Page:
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Re: Metal edges on yixing pots.

Postby Tead Off » Mar 28th, '13, 01:02

Only a knowledgeable Yixing person or gambler buys these pots on ebay. The older pots made for Thai market are gold rimmed, not painted. If there are painted ones, I haven't seen them. This doesn't mean all gold rimmed pots are real. One of the problems that many of the old ones here were never used. They were collected for status and sat on shelves and display cases. It's not easy for the untrained eye to distinguish between real and fake sometimes. Then, there are the old Chao Zhou zhuni pots which get even harder to identify as they are made from mud, not ore, and have a different texture.
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Re: Metal edges on yixing pots.

Postby futurebird » Mar 28th, '13, 03:26

The seller of the 5k pots only claimed they were from "pre 1940s" if you read all of the info on how they use the word "antique" --

They also say the pots are "Chinese"

These claims seem modest enough to be true.

To be "fake" these pots would need to be one of the following:

*made in somewhere other than China
*not make of yixing clay
*made after 1940

--

With the painted pot a similar standard applies, maybe you're right it was just made to sit in a curio-- as kind of less expensive version of the ones with solid gold plates.

I just can't imagine paint would last long in every-day use.

Also, the painted pot looks much younger, but maybe that's because it was never used.
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Re: Metal edges on yixing pots.

Postby Tead Off » Mar 28th, '13, 04:22

Yixing are generally not made to sit on a shelf. Here in Thailand, they sit on a shelf because there is little tea culture in Thailand. They like Coke and Pepsi and Japanese bottled cold teas.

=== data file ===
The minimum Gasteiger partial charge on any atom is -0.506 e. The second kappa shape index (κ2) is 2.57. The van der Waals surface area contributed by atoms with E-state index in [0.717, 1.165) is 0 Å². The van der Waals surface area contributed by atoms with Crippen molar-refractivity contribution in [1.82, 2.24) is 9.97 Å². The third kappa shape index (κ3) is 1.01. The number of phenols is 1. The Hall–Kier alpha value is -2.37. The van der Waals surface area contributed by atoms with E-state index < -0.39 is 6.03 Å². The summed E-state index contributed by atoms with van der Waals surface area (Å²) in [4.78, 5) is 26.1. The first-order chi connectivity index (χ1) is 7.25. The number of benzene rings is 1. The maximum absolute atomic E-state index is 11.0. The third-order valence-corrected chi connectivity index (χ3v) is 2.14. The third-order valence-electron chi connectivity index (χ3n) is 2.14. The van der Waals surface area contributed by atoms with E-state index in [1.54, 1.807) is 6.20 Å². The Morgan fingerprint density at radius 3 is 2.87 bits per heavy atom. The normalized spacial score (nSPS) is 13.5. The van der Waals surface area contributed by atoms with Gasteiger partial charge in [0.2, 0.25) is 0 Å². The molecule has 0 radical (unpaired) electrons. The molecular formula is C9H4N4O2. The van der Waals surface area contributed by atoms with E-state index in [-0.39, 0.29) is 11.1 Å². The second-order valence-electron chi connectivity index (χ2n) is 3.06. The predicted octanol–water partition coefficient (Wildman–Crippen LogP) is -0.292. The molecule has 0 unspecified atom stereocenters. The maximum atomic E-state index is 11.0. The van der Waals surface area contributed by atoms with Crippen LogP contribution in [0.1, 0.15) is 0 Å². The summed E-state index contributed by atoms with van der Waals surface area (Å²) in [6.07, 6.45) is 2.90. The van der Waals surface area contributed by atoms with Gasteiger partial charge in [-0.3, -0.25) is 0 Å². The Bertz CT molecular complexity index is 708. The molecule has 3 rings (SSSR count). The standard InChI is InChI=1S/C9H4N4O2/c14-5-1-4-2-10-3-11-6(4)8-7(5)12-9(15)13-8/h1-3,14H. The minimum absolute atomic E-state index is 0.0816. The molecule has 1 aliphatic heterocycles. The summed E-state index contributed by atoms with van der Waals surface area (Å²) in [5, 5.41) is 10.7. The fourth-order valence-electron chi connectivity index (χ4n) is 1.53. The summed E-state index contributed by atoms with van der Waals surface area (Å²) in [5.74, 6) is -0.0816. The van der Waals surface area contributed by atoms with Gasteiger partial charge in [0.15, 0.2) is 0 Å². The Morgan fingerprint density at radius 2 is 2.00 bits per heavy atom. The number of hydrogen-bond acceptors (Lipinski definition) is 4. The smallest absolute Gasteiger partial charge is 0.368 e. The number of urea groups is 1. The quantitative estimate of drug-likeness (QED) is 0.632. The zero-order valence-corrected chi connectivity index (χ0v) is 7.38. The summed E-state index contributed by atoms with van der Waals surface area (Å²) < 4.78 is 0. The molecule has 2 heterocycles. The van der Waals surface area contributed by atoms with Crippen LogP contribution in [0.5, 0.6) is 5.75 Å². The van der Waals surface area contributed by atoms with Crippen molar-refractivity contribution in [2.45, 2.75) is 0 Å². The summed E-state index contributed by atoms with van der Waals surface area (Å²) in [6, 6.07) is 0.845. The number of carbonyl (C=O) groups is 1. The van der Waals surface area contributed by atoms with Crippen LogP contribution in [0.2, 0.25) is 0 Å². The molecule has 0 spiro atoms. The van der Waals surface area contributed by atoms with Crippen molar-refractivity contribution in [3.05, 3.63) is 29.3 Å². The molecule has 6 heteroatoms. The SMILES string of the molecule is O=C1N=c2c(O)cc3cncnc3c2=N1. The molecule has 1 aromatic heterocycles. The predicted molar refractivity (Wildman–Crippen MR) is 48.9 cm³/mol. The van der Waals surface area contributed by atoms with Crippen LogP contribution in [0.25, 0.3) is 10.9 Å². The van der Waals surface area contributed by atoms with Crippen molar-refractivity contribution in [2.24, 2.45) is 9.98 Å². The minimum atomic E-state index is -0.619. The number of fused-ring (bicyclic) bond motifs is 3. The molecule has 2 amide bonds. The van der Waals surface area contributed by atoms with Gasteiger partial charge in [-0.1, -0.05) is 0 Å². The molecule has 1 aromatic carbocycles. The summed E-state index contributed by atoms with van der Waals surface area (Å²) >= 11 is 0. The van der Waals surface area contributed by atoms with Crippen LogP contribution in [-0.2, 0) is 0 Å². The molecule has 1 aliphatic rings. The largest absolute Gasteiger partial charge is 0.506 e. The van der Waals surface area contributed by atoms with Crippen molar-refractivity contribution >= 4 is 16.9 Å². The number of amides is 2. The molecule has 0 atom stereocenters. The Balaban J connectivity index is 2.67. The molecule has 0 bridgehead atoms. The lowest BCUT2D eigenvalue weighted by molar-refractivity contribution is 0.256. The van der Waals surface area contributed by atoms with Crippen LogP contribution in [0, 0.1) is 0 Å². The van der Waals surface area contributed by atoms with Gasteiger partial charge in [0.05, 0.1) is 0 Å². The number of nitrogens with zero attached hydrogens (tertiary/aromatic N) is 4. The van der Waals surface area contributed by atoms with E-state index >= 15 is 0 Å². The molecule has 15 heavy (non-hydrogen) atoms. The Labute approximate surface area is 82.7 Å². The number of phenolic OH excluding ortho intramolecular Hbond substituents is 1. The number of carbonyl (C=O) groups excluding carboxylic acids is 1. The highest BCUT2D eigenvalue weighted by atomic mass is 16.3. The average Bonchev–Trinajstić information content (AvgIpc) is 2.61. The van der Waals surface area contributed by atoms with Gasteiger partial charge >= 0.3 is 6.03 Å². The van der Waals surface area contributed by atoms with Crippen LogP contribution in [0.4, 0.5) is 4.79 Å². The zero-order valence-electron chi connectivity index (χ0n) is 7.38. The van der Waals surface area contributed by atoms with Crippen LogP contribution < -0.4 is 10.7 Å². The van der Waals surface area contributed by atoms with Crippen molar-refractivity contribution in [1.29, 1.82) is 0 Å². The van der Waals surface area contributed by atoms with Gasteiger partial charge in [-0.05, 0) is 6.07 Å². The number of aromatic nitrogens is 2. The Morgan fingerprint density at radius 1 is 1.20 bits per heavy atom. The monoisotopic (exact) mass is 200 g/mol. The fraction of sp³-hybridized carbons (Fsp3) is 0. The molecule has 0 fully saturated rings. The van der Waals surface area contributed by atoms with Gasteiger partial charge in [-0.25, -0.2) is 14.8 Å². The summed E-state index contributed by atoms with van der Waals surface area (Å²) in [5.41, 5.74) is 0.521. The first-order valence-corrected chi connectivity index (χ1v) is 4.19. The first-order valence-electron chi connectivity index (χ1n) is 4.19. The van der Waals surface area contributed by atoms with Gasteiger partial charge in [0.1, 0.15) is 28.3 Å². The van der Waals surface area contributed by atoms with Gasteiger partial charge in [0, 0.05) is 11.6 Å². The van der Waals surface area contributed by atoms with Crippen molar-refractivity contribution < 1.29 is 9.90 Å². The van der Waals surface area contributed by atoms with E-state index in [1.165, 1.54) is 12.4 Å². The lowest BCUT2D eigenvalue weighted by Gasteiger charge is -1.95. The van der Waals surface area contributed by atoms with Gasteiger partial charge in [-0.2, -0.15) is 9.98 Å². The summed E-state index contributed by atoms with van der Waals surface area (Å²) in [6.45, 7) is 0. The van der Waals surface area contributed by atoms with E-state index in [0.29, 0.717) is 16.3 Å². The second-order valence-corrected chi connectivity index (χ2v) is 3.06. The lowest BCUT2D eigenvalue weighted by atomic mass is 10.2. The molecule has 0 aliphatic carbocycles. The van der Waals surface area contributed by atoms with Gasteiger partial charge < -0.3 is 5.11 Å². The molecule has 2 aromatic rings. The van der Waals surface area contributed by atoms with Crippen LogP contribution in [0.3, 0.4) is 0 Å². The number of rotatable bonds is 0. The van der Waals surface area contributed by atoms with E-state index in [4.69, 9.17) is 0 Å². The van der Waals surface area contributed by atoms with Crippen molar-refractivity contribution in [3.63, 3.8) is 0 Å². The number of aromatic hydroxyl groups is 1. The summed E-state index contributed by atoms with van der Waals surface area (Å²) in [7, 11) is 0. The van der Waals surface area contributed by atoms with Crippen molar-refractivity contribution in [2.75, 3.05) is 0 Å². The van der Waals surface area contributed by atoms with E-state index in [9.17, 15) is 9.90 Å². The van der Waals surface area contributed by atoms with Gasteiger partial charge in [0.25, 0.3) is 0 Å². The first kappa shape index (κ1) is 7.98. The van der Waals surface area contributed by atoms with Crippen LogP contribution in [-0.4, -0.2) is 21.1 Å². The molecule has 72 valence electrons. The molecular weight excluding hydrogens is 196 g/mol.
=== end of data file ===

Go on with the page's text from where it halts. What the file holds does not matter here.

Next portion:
Thailand is a good place to find old teapots. Competition is stiff. Buying at top auction houses gets you provenance and identification by people who have handled such things a lot. Sometimes they are fooled, too. This is a rich man's game. Better to enjoy some good teas with a modestly priced teapot than spending money on expensive teapots that could backfire on you.
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Re: Metal edges on yixing pots.

Postby theredbaron » Mar 28th, '13, 04:33

futurebird wrote:
To be "fake" these pots would need to be one of the following:

*made in somewhere other than China
*not make of yixing clay
*made after 1940




It's more complicated.
There are fakes, and there are imitations made in tribute. It's been normal practice in Yixing workshops all along to make imitations of famous pots, and to the highest standards.They are all made in China, and often also from Yixing clay.
At all times both were made in China, such as during the ROC period of famous Qing and Ming pots. Those imitations and fakes were often of very good clay and workmanship, and command very high prices as well, and are excellent to drink from. But of course the prices are not as high as true Qing or Ming pots.
But then there are fakes made of very bad clay, or not Yixing clay at all, and artificially aged with materials that can be very unhealthy if these pots would be used.
There are fakes of modern master pots, and fakes of antique pots.

The difference in price between fakes, imitations, and real period pots can be enormous. It's not enough if a pot is just made from Yixing clay, and in China. There is a difference not just in collector value, but also in use.

Many tea lovers only drink from pots made before the change from wood fired dragon kilns to electric kilns. Another difference is the porosity of the clay itself, as it was done differently in earlier times, and many drinkers feel the old by hand prepared clay was better.
That is why, for example, the cultural revolution Shui Pings from factory 1 are so searched after (and often faked nowadays) even though they are mostly not very finely crafted, but used excellent clay done in the old ways.
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Re: Metal edges on yixing pots.

Postby theredbaron » Mar 28th, '13, 04:34

Tead Off wrote:Yixing are generally not made to sit on a shelf. Here in Thailand, they sit on a shelf because there is little tea culture in Thailand. They like Coke and Pepsi and Japanese bottled cold teas.

Thailand is a good place to find old teapots. Competition is stiff. Buying at top auction houses gets you provenance and identification by people who have handled such things a lot. Sometimes they are fooled, too. This is a rich man's game. Better to enjoy some good teas with a modestly priced teapot than spending money on expensive teapots that could backfire on you.



+1
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Re: Metal edges on yixing pots.

Postby MarshalN » Mar 28th, '13, 10:18

5000 is a bit silly for the second. They should be purchaseable for about 1000 or so, plus or minus. Christie's or Sotheby's isn't a good price guide.